Posts Tagged ‘surveillance’

Several weeks ago, Jon Evans posted a great piece on TechCrunch about the techno-militarization of policing in the U.S.  Although he’s certainly not the first to raise such concerns, he provided a nice summary of the primary issues involved.

He made the point, for example, that even though crime is at historically low levels nationwide, police departments everywhere are investing heavily in new crime-fighting technology. Everything from high-tech mass-surveillance systems and other types of security software, to drones, and even military tanks, are being purchased for use in everyday domestic law enforcement situations.

Image courtesy of Victor Habbick / FreeDigitalPhotos.net

Image courtesy of Victor Habbick / FreeDigitalPhotos.net

Evans isn’t bashing the police or their need for safety equipment, either. It’s subtler that that:

It’s not that it’s bad for the authorities to use new technology. A lot of the time it’s an excellent idea. The NSA wants to listen in on high-confidence bad-guy cell-phone conversations in Yemen and Somalia? Fair enough. You can make a case for many aspects of Oakland’s Domain Awareness Center. And I’m a big fan of always-on chest/helmet cameras for police and others, for example, at least in theory … although of course, in practice, the authorities don’t like it at all when that footage gets out to the public.

But simply transposing military technology into the civil realm — or foreign surveillance techniques and tech into the domestic arena — seems really hard to justify to me, especially when violent crime is at a 40-year low across America… which is probably because of less lead, not more cops (Emphasis added).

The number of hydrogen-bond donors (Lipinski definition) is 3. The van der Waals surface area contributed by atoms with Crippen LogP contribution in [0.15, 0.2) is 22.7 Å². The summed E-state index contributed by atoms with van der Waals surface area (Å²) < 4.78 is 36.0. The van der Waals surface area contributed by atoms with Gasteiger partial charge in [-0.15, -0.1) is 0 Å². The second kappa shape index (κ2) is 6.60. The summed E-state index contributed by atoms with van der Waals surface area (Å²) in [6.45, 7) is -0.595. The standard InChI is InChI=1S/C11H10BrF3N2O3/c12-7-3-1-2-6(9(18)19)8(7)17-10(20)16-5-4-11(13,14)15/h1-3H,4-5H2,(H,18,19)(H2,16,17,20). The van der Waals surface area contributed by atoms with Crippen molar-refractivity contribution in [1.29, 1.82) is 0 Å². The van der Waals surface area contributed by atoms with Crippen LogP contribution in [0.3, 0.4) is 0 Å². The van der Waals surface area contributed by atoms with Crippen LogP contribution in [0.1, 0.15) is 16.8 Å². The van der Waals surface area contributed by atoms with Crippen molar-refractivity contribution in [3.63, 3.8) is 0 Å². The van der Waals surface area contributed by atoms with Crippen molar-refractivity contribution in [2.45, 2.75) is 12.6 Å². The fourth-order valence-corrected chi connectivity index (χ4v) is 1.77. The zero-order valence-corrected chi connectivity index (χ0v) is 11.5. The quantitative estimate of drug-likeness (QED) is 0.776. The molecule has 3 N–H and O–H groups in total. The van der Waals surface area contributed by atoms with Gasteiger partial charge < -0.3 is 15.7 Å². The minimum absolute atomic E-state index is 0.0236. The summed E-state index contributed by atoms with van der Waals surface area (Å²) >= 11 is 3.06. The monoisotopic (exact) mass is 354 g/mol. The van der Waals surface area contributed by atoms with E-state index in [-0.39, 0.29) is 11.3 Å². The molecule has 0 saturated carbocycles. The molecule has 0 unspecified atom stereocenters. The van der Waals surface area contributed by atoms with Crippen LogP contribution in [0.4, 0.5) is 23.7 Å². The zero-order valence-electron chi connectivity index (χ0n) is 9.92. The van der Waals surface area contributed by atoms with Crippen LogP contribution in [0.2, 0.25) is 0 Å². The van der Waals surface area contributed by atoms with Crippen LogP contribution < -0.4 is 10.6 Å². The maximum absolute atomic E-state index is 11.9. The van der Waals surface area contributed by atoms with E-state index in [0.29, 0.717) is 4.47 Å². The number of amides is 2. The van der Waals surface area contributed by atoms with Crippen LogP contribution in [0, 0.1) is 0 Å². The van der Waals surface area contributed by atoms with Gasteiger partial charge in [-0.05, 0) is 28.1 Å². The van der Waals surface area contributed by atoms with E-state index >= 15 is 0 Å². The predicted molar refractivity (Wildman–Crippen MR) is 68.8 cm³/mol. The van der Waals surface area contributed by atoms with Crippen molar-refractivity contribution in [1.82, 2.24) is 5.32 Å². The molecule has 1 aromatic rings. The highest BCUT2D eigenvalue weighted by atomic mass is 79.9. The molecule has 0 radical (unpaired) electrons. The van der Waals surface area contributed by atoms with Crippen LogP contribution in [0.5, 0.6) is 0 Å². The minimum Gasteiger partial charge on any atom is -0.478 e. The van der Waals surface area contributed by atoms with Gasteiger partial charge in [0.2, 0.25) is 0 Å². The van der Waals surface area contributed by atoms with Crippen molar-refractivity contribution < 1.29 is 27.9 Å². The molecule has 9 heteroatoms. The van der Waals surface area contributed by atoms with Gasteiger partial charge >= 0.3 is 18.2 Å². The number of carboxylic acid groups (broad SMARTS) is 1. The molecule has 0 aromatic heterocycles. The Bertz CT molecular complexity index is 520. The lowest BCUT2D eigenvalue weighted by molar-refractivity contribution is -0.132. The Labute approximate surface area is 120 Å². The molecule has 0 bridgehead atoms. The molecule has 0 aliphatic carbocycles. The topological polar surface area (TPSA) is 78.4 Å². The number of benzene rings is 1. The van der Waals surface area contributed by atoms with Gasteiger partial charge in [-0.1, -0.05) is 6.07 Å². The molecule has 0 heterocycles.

One of his points here is that more gear, more tech, and more weaponry is hard to justify in a time of tight budgets and low crime. But that’s only part of the story.

On the other side, of course, are those who say that military gear is the right way to protect police officers who go into highly volatile and dangerous situations, as SWAT officers often do. If the federal government is willing to fund a tank or armored personnel carrier for such situations, then it makes perfect sense to buy them. Never mind that the equipment will be rarely used – it’s there if and when we need it.

One driver of the ever increasing perceived need for high-tech police equipment, though, is almost certainly related to human factors within police culture itself, especially the para-military nature of many departments. A thread of militarism exists and is encouraged among many officers from the very start of their careers. And the dangers – both real and perceived – of police work can certainly lead to an “Us versus Them” mentality that lends itself to an increased desire for more equipment to combat the bad guys. That’s the human side of policing.